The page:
Secondly, e-retailers may seek to locate their inventory closer to the final destination to reduce uncertainties, especially in situations akin to the first outbreak this year. As such, this may favor the use of the B2B2C model. Namely, pre-stocking goods in a (bonded) warehouse in the destination country and then using local delivery services for the last-mile distribution. This mode could negatively impact air freight demand in cross-border e-commerce in the long run and benefit the lower-cost shipping modes, such as ocean freight or rail freight, for the first-leg transportation. The increasing utilization of ocean freight has led to a growing partnership between Alibaba and major ocean carriers, such as Maersk, CMA CGM, China Merchants Group and ZIM. However, this model comes at the expense of flexibility, and is perhaps more suitable for goods with consistent demands, such as milk powder and nutrients in the Chinese market.

  • Land Transport

The uncertainty in airfreight and the Chinese policy initiative contribute to integration between cross-border e-commerce and land freight, though the shipping volume remains marginal compared to that of air cargo. This summer, the lifting of the Russian embargo on EU food shipping via its territory also made the shipping of high-demand European food products to China via rail freight possible. For instance, in October, a dedicated block train of dairy products arrived in Wuhan China from Poland, in preparation for the Singles’ Day, with a regular monthly service being planned for the future.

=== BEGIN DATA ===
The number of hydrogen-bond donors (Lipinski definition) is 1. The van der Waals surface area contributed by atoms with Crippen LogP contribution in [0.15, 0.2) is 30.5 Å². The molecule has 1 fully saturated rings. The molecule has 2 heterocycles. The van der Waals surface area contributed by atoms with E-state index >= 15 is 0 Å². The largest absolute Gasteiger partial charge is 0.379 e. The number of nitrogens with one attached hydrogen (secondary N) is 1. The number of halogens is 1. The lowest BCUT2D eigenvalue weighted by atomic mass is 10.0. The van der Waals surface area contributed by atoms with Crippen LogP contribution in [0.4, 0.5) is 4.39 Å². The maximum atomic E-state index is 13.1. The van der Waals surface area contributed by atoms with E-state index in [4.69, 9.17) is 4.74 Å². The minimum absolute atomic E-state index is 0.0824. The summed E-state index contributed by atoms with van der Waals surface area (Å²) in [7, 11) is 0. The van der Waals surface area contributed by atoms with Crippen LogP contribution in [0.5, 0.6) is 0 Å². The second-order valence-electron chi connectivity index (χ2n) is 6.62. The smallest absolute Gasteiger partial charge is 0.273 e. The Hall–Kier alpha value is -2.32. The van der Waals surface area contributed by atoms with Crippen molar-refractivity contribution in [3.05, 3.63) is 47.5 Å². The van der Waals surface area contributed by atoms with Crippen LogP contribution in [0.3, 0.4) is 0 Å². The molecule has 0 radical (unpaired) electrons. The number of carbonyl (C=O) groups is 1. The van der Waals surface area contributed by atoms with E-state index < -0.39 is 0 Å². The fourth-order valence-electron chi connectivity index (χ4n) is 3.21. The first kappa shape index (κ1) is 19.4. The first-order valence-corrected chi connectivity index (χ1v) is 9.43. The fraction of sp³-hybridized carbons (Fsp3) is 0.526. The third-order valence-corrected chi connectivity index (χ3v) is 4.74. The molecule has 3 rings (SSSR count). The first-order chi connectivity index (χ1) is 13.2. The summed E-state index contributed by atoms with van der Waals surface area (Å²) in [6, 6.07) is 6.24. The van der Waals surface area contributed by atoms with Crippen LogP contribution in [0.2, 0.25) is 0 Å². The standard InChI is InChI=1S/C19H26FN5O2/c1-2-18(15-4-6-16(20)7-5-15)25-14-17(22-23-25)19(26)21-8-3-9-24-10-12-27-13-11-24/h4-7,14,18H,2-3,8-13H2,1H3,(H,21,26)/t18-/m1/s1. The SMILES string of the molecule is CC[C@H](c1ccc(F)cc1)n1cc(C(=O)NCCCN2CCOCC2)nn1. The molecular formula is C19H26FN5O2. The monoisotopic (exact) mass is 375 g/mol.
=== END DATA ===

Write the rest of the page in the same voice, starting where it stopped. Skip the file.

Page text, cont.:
For this year’s Singles’ Day shopping festival, it was estimated that around 4 million parcels were shipped to Europe via rail freight, mainly through the Yiwu/Zhengzhou – Liege connection. This estimation does not include the goods sent via the B2B2C format mentioned above, a business model being encouraged by the Chinese government.

However, the congestion and container shortage on the Asia-Europe corridor remains an outstanding issue for railway freight. This provides an opportunity for the newly emerged road freight service between China and Europe. The flexibility of Europe-Asia road freight can be an attractive service for time-sensitive cross-border B2C e-commerce. Particularly as shipping facilitation measures have also been implemented for cross-border e-commerce via the TIR road transportation at some of China's border points.


[1] This includes both imports and exports.
[2] This number is based on the number of people purchased imported goods via cross-border e-commerce in the past six months.

[3] The other 6 countries are: US (1), Australia, Canada, Korea, Japan, New Zealand.
[4] This refers to the UK and 24 EU countries.
[5] The Top ten countries with the highest value of imported cross-border e-commerce from China are US, Russia, Malaysia, Singapore, France, Spain, Australia, Korea, Japan, and Canada.

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PhD in Political Science, Ganyi gives a sharp look at the evolutions of the global Supply Chain industry through the prism of the political and economic context.